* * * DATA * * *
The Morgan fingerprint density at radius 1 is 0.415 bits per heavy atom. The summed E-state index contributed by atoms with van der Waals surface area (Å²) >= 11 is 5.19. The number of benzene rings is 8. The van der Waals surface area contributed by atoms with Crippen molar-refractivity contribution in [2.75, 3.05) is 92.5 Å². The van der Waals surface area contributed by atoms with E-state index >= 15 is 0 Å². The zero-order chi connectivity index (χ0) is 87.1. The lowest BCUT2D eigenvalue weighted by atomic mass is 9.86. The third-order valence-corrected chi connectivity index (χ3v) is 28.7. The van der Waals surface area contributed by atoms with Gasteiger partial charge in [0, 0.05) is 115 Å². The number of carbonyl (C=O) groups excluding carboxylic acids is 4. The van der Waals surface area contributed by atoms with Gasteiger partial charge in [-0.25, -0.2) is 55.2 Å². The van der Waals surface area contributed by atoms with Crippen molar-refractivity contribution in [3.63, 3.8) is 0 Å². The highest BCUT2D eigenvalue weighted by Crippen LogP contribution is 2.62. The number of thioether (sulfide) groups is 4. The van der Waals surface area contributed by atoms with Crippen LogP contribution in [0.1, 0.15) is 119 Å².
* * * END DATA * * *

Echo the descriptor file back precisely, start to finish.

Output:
The Morgan fingerprint density at radius 1 is 0.415 bits per heavy atom. The summed E-state index contributed by atoms with van der Waals surface area (Å²) >= 11 is 5.19. The number of benzene rings is 8. The van der Waals surface area contributed by atoms with Crippen molar-refractivity contribution in [2.75, 3.05) is 92.5 Å². The van der Waals surface area contributed by atoms with E-state index >= 15 is 0 Å². The zero-order chi connectivity index (χ0) is 87.1. The lowest BCUT2D eigenvalue weighted by atomic mass is 9.86. The third-order valence-corrected chi connectivity index (χ3v) is 28.7. The van der Waals surface area contributed by atoms with Gasteiger partial charge in [0, 0.05) is 115 Å². The number of carbonyl (C=O) groups excluding carboxylic acids is 4. The van der Waals surface area contributed by atoms with Gasteiger partial charge in [-0.25, -0.2) is 55.2 Å². The van der Waals surface area contributed by atoms with Crippen molar-refractivity contribution in [3.63, 3.8) is 0 Å². The highest BCUT2D eigenvalue weighted by Crippen LogP contribution is 2.62. The number of thioether (sulfide) groups is 4. The van der Waals surface area contributed by atoms with Crippen LogP contribution in [0.1, 0.15) is 119 Å².